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Moving managers help seniors make transitions

It's as painful as a root canal, but it lasts much longer. Moving: Just the word alone brings up images of a house in turmoil, stacks upon stacks of boxes and strangers coming in and out.

For seniors, it can be especially painful, uprooting from a place they have called home for decades. It's where they raised their children, where they spoiled their grandchildren and where they grew old together. It's home.

But as traumatic as it can be, moving often can't be avoided. Perhaps it's because a senior is no longer able to care for himself. Perhaps it's because she can no longer navigate the steps up to the second floor. Perhaps it's because one spouse has died and the big old house no longer makes sense.

Even without family around to help, however, the elderly don't have to move alone thanks to senior move managers. And in Dallas-Fort Worth, Senior Focused Relocations has been in business since 2005.


Moving can be emotional. Senior move managers, as the name implies, help seniors move. But it's much more than just helping tote things from one place to another. It's about, as the Dallas Morning News explains, helping seniors downsize and de-clutter without parting with their memories.

The options can be full-service moving, such as Senior Focused Relocations, which not only helps seniors move, it also sets up everything once the move is made. Other companies, such as nationwide Caring Transitions, provide as little or as much help as the senior wants. Prices range from the thousands of dollars on a full-move contract to $40 to $60 or more for hourly help.

The National Association of Senior Move Managers is a membership organization that provides training and certification and has more than 800 members, according to its website.

For many seniors, moving means transitioning into a smaller place, whether into a senior community or assisted living facility. Either way, their place is going to be much smaller than what they're used to, and there's simply no way to take all their belongings. Senior move managers help their clients decide what is important to keep and what can be parted with.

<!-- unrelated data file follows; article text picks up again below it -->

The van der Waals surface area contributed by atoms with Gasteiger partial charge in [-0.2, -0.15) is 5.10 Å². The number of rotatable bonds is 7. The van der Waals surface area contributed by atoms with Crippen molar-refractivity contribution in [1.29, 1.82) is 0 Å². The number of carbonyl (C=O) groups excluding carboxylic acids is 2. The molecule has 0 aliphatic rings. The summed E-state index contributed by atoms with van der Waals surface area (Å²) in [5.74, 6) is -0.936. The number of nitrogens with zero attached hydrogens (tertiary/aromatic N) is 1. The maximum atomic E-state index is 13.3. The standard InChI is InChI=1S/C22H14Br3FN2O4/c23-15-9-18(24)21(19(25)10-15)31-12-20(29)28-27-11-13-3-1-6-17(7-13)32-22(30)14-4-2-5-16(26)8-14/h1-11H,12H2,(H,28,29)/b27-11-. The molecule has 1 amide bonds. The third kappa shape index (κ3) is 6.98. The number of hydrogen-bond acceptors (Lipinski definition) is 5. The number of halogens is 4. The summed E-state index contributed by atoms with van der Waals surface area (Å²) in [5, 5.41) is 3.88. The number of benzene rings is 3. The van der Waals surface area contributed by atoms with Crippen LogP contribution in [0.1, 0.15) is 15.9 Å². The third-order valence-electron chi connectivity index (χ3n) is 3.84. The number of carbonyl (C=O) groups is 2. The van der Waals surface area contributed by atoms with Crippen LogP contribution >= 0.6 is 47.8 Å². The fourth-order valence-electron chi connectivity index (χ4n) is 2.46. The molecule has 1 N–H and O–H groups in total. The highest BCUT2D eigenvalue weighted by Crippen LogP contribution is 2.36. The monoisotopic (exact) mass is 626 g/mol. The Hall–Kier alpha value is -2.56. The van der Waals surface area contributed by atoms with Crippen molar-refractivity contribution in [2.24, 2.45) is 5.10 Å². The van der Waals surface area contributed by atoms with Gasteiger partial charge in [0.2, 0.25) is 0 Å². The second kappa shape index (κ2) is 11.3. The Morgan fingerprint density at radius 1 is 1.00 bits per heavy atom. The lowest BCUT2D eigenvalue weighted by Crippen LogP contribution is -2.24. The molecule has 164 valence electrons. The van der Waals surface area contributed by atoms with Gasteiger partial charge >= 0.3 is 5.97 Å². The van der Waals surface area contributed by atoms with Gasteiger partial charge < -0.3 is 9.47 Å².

Sort it all out

One thing most senior move managers do is help their clients separate their belongings with an eye to preserving what is most important. The move managers take the time to listen to their clients, get to know them and are, as one Senior Focused Relocations user said, "totally involved in what the client wants."

After having that heart-to-hear talk, making piles - literal or simply on paper - is a way to organize the senior's move and make it less traumatic.

One pile can be for irreplaceable items, whether family heirlooms, a treasured collection or simply family photos. Knowing the size of the new place is key in what to take and what to get rid of. Moving from a 2,500-square-foot house to a 900-square-foot apartment means much has to go.

The AARP suggests seniors keep their memories without the clutter, and it says making DVDs of photographs is a space-saving way to keep them without hauling boxes and boxes of pictures. Seniors also can take photos of a prized collection of curios that they won't have room for.

Another pile can be items for the kids. But the AARP says seniors shouldn't assume their children will want what is left for them. Having a frank discussion about the items' emotional and monetary value is a necessary step.

The senior move manager can help with the next pile, which could be items to sell on Craigslist or eBay. Selling things piecemeal takes time, however, so it might be best to hold an estate sale, which the move manager can help arrange.

The final pile is for items to donate to Goodwill, The Salvation Army or the senior's church of choice.

Although moving can be a pain, moving managers can help seniors take control of their lives - and their moves.

If you have questions about this topic or related issues, contact our office for a consultation.

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